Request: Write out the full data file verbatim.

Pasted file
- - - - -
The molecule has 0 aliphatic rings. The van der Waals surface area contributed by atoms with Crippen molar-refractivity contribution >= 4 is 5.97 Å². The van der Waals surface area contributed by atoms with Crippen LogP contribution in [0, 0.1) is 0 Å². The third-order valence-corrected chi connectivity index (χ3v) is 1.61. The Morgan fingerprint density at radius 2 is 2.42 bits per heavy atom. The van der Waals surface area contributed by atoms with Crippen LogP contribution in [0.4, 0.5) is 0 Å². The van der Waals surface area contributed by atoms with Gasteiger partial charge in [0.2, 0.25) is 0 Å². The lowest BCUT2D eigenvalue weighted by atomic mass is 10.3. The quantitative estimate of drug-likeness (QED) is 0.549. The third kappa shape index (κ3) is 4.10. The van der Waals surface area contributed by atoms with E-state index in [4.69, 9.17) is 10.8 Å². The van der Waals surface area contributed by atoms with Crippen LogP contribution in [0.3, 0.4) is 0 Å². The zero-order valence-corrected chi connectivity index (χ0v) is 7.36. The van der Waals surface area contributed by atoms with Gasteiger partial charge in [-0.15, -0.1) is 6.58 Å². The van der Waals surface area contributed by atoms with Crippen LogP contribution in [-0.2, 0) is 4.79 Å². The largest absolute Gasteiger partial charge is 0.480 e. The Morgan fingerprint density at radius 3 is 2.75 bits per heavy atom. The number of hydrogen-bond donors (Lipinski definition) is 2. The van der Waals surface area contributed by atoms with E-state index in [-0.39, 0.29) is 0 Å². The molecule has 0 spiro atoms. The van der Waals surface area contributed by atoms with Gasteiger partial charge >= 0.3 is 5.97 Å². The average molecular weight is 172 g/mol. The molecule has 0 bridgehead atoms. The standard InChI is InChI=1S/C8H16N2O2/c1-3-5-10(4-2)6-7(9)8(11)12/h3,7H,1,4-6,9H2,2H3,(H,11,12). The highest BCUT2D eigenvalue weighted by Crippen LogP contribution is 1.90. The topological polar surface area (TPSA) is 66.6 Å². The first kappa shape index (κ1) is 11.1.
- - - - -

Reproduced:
The molecule has 0 aliphatic rings. The van der Waals surface area contributed by atoms with Crippen molar-refractivity contribution >= 4 is 5.97 Å². The van der Waals surface area contributed by atoms with Crippen LogP contribution in [0, 0.1) is 0 Å². The third-order valence-corrected chi connectivity index (χ3v) is 1.61. The Morgan fingerprint density at radius 2 is 2.42 bits per heavy atom. The van der Waals surface area contributed by atoms with Crippen LogP contribution in [0.4, 0.5) is 0 Å². The van der Waals surface area contributed by atoms with Gasteiger partial charge in [0.2, 0.25) is 0 Å². The lowest BCUT2D eigenvalue weighted by atomic mass is 10.3. The quantitative estimate of drug-likeness (QED) is 0.549. The third kappa shape index (κ3) is 4.10. The van der Waals surface area contributed by atoms with E-state index in [4.69, 9.17) is 10.8 Å². The van der Waals surface area contributed by atoms with Crippen LogP contribution in [0.3, 0.4) is 0 Å². The zero-order valence-corrected chi connectivity index (χ0v) is 7.36. The van der Waals surface area contributed by atoms with Gasteiger partial charge in [-0.15, -0.1) is 6.58 Å². The van der Waals surface area contributed by atoms with Crippen LogP contribution in [-0.2, 0) is 4.79 Å². The largest absolute Gasteiger partial charge is 0.480 e. The Morgan fingerprint density at radius 3 is 2.75 bits per heavy atom. The number of hydrogen-bond donors (Lipinski definition) is 2. The van der Waals surface area contributed by atoms with E-state index in [-0.39, 0.29) is 0 Å². The molecule has 0 spiro atoms. The van der Waals surface area contributed by atoms with Gasteiger partial charge >= 0.3 is 5.97 Å². The average molecular weight is 172 g/mol. The molecule has 0 bridgehead atoms. The standard InChI is InChI=1S/C8H16N2O2/c1-3-5-10(4-2)6-7(9)8(11)12/h3,7H,1,4-6,9H2,2H3,(H,11,12). The highest BCUT2D eigenvalue weighted by Crippen LogP contribution is 1.90. The topological polar surface area (TPSA) is 66.6 Å². The first kappa shape index (κ1) is 11.1.